dogs and boomerangs and being settled

Since I was thirteen years old, I have spent all but 4 years without a furry companion. Those four years, serving in the military as a young Navy man, neither a dog nor a family was issued in my seabag, so the Navy made no accommodation for having a pet in the barracks nor aboard ship. However, the nearly twenty-two years of married life, and in fact, the last twenty-five years in San Diego, I made certain adjustments to have a canine companion (and as it turned out, two) while I completed my Active Duty contract, got married and after another ten years, retired from Navy Reserve military service. Happy, a male Newfoundland-Black Labrador Retrieve mix I rescued from the Virginia Beach pound in 1997, was joined by Sydney, a female Australian Shepherd, an animal shelter foster in San Diego. Both were part of our family till 2011. We had taken in my late mother’s Madagascar-born aged mutt and her cat that year.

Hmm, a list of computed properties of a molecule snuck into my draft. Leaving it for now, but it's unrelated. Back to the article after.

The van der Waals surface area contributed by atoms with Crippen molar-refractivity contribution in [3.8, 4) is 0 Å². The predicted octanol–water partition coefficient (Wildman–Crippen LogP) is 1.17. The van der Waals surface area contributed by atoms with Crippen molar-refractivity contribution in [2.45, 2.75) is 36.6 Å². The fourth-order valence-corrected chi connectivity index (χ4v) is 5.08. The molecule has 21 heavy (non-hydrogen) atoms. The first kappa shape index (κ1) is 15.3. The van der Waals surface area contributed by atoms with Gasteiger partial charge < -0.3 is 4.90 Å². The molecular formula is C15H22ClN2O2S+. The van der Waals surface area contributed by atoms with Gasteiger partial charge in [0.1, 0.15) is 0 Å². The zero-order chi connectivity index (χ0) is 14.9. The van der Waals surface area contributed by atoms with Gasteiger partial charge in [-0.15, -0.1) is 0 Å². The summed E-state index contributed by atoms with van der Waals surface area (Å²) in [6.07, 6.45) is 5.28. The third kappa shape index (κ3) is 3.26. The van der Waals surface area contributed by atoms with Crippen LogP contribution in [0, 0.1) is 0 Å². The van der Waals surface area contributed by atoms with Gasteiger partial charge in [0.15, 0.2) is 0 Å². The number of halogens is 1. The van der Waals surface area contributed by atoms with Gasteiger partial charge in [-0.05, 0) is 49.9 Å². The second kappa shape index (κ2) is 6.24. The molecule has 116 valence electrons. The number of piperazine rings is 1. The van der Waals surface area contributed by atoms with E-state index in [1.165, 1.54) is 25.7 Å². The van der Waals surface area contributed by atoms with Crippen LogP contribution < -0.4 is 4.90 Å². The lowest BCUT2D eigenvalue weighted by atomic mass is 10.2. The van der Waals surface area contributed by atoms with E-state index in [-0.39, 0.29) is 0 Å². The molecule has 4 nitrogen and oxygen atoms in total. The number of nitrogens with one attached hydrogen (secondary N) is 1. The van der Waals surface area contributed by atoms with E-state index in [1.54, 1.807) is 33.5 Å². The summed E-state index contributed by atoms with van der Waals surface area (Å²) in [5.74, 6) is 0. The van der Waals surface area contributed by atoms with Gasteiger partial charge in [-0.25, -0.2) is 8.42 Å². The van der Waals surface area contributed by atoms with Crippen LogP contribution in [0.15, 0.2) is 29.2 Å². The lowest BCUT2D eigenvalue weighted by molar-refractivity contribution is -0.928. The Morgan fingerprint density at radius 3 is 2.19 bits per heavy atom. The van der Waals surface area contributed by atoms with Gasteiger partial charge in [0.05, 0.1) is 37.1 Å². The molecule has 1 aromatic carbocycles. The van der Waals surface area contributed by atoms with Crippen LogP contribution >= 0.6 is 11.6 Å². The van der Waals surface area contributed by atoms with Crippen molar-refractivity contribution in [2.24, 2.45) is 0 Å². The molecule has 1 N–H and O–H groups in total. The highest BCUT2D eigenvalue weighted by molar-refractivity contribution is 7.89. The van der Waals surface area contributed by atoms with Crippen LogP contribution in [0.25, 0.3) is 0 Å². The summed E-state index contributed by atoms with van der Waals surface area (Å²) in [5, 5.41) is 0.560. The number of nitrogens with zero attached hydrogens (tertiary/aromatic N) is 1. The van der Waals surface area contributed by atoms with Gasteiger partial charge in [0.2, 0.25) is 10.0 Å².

Sons graduated high school, and looked to start their “independence”. we fondly, if unrealistically, called ourselves Empty Nesters. But almost every parent I know in California, has unmarried – and in some cases, married, Twenty-somethings, still living under their “empty” roof. It was during these years that we added Dexter (2011) and then Comet (end of 2016) to our fold. Then I turned Sixty. That was 3 1/2 years ago. And bringing a new dog into our midst for the next ten to fifteen years is something harder for me to justify . Even now, we have two Thirty-something living temporarily at home while they get re-established locally. Bringing a new dog into a home with a lot of coming and goings, young children and others is not prudent unless a dog-person has worked through all the challenges. I think the worst situation, that a lot of people have found, after adopting an animal, they have to rehome it. That scenario has only been once – forty-something years ago, and I don’t have many friends possessing acres for a dog to call home.


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